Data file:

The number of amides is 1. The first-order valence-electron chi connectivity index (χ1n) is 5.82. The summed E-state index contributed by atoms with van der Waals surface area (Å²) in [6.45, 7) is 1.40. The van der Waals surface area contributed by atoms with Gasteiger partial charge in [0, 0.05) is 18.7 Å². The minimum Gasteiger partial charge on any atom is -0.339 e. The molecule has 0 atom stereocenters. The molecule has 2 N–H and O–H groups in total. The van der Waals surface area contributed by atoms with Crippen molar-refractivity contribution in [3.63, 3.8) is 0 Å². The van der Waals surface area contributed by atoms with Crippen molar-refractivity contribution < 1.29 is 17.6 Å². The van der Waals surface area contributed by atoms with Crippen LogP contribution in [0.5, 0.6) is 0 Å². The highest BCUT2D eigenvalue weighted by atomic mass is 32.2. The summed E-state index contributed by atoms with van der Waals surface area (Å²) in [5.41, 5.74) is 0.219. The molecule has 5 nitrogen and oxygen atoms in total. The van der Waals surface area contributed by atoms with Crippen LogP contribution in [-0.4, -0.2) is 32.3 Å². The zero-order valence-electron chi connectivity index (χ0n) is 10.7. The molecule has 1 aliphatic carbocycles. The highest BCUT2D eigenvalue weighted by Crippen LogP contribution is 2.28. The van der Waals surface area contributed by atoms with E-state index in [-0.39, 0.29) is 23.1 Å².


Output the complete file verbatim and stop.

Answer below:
The number of amides is 1. The first-order valence-electron chi connectivity index (χ1n) is 5.82. The summed E-state index contributed by atoms with van der Waals surface area (Å²) in [6.45, 7) is 1.40. The van der Waals surface area contributed by atoms with Gasteiger partial charge in [0, 0.05) is 18.7 Å². The minimum Gasteiger partial charge on any atom is -0.339 e. The molecule has 0 atom stereocenters. The molecule has 2 N–H and O–H groups in total. The van der Waals surface area contributed by atoms with Crippen molar-refractivity contribution in [3.63, 3.8) is 0 Å². The van der Waals surface area contributed by atoms with Crippen molar-refractivity contribution < 1.29 is 17.6 Å². The van der Waals surface area contributed by atoms with Crippen LogP contribution in [0.5, 0.6) is 0 Å². The highest BCUT2D eigenvalue weighted by atomic mass is 32.2. The summed E-state index contributed by atoms with van der Waals surface area (Å²) in [5.41, 5.74) is 0.219. The molecule has 5 nitrogen and oxygen atoms in total. The van der Waals surface area contributed by atoms with Crippen LogP contribution in [-0.4, -0.2) is 32.3 Å². The zero-order valence-electron chi connectivity index (χ0n) is 10.7. The molecule has 1 aliphatic carbocycles. The highest BCUT2D eigenvalue weighted by Crippen LogP contribution is 2.28. The van der Waals surface area contributed by atoms with E-state index in [-0.39, 0.29) is 23.1 Å².